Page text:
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Astron. Astrophys. 329, 845-852 (1998)

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2. Jet Propagation in a Clumpy Medium

The interaction of an extragalactic jet with dense clouds has been studied by De Young (1991, 1993) through a series of hydrodynamical simulations. As we said previously, we shall try to build an analytical model that, in spite of its simplicity, is able to describe the phenomenon reasonably well. We shall investigate two possibilities, the first one being that during the collision both the cloud and jet behave as if they were solid bodies and are scattered one by the other (Model A). In that case one can treat the problem as an elastic shock.

The second possibility (Model B) is that the jet crosses the cloudy medium by drilling its way through the clouds. One may expect this seeing that the jet cross-section is in many cases much smaller than the cloud cross-section and thus, the low density and high velocity stream of particles will just penetrate the much heavy cloud without affecting too much its structure or moving it from its initial position. Of course the real situation should be a compromise between the two extremes just described although, as we argue below, it resembles the first one more closely.

2.1. Model A: Jet-cloud scattering

That the clouds are partially deflected by the jet can be seen from the numerical simulations by De Young (1991), although they refer to clouds at a distance of a few kpc from the galaxy, the scale being bigger than the one envisaged here. For a cloud large compared with the size of the jet, during the first moments of the collision we see that the behavior of the cloud is approximately that of an almost rigid body being struck by a much smaller mass. After some time, the part of the cloud that has interacted more directly with the jet suffers considerable erosion. By then, the cloud has already moved a distance greater than its radius perpendicularly to the jet trajectory and the path of the jet is almost free. If the size of cloud is of the same order as the jet radius, although considerable erosion takes place at a much early time, the cloud still moves aside. It is thus reasonable to assume as a rough approximation that the interaction between the jet and cloud can be described as an elastic shock.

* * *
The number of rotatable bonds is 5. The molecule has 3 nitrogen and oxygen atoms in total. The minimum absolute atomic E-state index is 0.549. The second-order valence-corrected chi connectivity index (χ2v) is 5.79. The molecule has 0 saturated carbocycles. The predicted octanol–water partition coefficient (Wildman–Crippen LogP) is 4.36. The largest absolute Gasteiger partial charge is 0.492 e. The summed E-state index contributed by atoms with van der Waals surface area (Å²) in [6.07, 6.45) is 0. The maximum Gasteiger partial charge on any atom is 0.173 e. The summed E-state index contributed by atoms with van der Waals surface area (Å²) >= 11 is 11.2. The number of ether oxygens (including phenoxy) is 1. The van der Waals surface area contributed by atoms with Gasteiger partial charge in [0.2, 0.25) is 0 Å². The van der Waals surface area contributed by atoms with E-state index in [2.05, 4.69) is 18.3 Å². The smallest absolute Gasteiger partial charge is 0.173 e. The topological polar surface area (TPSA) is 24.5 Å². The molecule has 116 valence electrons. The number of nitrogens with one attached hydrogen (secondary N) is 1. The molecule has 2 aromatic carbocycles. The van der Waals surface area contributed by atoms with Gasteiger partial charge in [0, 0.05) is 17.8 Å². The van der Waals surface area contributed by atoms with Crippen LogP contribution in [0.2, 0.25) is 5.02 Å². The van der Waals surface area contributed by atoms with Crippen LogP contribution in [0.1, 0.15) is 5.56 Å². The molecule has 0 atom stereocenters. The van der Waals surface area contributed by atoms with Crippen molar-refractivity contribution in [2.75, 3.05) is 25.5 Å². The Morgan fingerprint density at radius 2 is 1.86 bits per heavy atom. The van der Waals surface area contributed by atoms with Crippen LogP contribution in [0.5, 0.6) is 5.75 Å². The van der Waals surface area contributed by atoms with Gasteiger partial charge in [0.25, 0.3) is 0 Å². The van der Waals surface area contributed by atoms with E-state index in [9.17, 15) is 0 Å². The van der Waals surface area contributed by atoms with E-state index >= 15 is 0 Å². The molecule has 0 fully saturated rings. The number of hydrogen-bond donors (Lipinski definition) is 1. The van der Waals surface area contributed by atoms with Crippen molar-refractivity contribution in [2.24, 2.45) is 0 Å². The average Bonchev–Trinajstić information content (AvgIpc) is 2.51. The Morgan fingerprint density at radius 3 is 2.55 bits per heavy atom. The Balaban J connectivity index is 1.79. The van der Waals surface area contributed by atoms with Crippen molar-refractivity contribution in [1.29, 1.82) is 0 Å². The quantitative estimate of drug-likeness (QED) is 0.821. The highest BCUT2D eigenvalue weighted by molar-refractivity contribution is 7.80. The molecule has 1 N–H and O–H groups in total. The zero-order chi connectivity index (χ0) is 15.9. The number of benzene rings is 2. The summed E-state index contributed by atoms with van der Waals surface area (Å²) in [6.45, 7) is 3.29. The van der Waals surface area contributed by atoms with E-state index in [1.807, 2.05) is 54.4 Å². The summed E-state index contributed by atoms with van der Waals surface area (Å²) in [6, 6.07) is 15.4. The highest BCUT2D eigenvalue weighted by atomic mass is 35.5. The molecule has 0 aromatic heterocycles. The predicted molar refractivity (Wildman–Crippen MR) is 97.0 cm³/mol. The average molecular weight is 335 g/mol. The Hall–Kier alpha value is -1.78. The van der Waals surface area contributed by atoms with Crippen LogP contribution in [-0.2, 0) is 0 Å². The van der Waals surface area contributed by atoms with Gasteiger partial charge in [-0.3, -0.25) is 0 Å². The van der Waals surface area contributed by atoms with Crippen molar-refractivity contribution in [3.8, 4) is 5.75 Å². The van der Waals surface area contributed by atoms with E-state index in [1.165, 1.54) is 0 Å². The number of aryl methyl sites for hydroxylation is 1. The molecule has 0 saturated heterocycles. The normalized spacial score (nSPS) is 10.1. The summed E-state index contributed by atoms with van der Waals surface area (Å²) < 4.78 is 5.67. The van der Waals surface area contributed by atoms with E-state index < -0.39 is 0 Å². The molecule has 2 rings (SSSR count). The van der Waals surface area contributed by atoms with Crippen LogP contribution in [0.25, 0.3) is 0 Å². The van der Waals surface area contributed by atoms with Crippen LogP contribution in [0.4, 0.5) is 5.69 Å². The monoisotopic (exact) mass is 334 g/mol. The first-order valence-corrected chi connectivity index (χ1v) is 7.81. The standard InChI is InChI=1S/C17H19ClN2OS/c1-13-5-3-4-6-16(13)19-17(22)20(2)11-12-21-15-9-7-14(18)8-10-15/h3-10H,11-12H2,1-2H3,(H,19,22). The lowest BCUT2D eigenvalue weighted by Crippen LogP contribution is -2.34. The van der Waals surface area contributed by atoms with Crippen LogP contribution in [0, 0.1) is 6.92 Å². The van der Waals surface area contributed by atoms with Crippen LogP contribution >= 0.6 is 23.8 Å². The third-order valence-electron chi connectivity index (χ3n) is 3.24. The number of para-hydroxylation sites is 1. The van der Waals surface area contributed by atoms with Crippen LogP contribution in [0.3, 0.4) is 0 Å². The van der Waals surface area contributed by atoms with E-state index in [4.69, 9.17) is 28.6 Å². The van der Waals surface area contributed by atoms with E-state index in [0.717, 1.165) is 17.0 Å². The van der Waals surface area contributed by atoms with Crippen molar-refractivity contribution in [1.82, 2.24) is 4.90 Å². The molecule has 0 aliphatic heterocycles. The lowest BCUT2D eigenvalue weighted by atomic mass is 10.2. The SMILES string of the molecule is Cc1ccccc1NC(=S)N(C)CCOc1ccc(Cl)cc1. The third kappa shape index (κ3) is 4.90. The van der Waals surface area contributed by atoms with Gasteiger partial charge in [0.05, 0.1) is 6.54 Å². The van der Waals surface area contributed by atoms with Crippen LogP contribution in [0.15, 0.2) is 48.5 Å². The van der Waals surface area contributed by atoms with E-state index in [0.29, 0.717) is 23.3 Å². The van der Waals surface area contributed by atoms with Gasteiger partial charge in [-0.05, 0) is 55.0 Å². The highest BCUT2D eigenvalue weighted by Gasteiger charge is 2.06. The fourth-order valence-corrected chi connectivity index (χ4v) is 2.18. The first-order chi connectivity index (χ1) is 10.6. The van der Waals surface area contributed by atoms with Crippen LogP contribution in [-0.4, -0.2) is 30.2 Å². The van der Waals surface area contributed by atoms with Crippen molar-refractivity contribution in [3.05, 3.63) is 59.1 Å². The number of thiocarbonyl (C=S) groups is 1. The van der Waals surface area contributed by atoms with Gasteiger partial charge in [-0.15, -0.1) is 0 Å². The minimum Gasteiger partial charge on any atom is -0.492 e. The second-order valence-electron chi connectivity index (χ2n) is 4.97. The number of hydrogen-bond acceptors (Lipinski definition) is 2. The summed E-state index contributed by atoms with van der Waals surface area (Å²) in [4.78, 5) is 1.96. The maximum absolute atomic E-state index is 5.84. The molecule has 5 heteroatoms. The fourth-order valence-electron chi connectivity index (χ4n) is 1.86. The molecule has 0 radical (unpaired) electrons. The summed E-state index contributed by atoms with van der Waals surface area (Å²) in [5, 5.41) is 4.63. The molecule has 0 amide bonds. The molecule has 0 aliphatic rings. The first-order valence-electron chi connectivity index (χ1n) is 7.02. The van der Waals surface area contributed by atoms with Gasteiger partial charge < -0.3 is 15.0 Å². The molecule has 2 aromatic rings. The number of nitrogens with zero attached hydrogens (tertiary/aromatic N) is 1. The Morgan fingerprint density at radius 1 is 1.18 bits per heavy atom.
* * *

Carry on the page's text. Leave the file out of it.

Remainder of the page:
Let us suppose that in the uniform intercloud medium the jet propagates with velocity [FORMULA] determined by the balance between the ram pressure and internal pressure. We shall assume a spherical shape for the cloud and that it is initially at rest. If its mass is M and m is the mass of the jet that takes part in the collision, the velocity of the cloud after the collision will be

[EQUATION]

Here [FORMULA] and [FORMULA] is the angle between the velocity V and the direction of propagation of the jet. In order to estimate the mean velocity of the jet going through many encounters like these with a cloud, we must first calculate the characteristic time [FORMULA] of the collision. Since this is essentially the time it takes for the cloud to move a distance equal to [FORMULA], where b is the impact parameter and [FORMULA] its radius, we have

[EQUATION]

From Eq. (1) we obtain

[EQUATION]

where we assumed that the cloud is much heavier than the jet, that is, [FORMULA].

The masses entering in [FORMULA] are the mass of the cloud [FORMULA] and that of the jet, which can be estimate from the expression [FORMULA]. Here [FORMULA] and [FORMULA] are respectively the radius and density of the jet, [FORMULA] the cloud density and [FORMULA] is the mass of the hydrogen atom. Substituting M and m in (2) we obtain the collision time

[EQUATION]

The factor [FORMULA] comes from averaging [FORMULA] over the values of the impact parameter b from [FORMULA] to [FORMULA]. It is weakly dependent upon the ratio [FORMULA] and, for instance, for [FORMULA] we have [FORMULA].

Supposing now that the jet encounters on average [FORMULA] clouds per unit length, and under the simplifying assumption that it stays at rest during the collision, which is a good approximation provided [FORMULA], then the average propagation velocity of the jet is given by

[EQUATION]

2.2. Model B: Jet perforates clouds

The second possibility referring to the jet-cloud interaction corresponds to the other extreme situation in which the jet perforates the cloud. In this case the jet is decelerated when going through the cloud just by the fact that the density is increased as compared with that of the ambient medium. Let [FORMULA] be the velocity of the jet in a medium filled with clouds whose density is [FORMULA]. If the jet encounters [FORMULA] clouds per unit length, then the average velocity [FORMULA] is given by

[EQUATION]

where [FORMULA] is the density of the external medium and the factor [FORMULA] comes from averaging over all values of the impact parameter. It is interesting to note that the factor [FORMULA] does not depends explicitly on the radius of the cloud (see Eq. (11) below) and therefore, [FORMULA] is independent of [FORMULA] as well.

As we shall see later in Sect. 5, this situation is not equivalent to the case where the propagating medium, although homogeneous, has a high density equal to the mean density obtained by spreading the clouds uniformly (Model C).

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© European Southern Observatory (ESO) 1998

Online publication: December 16, 1997
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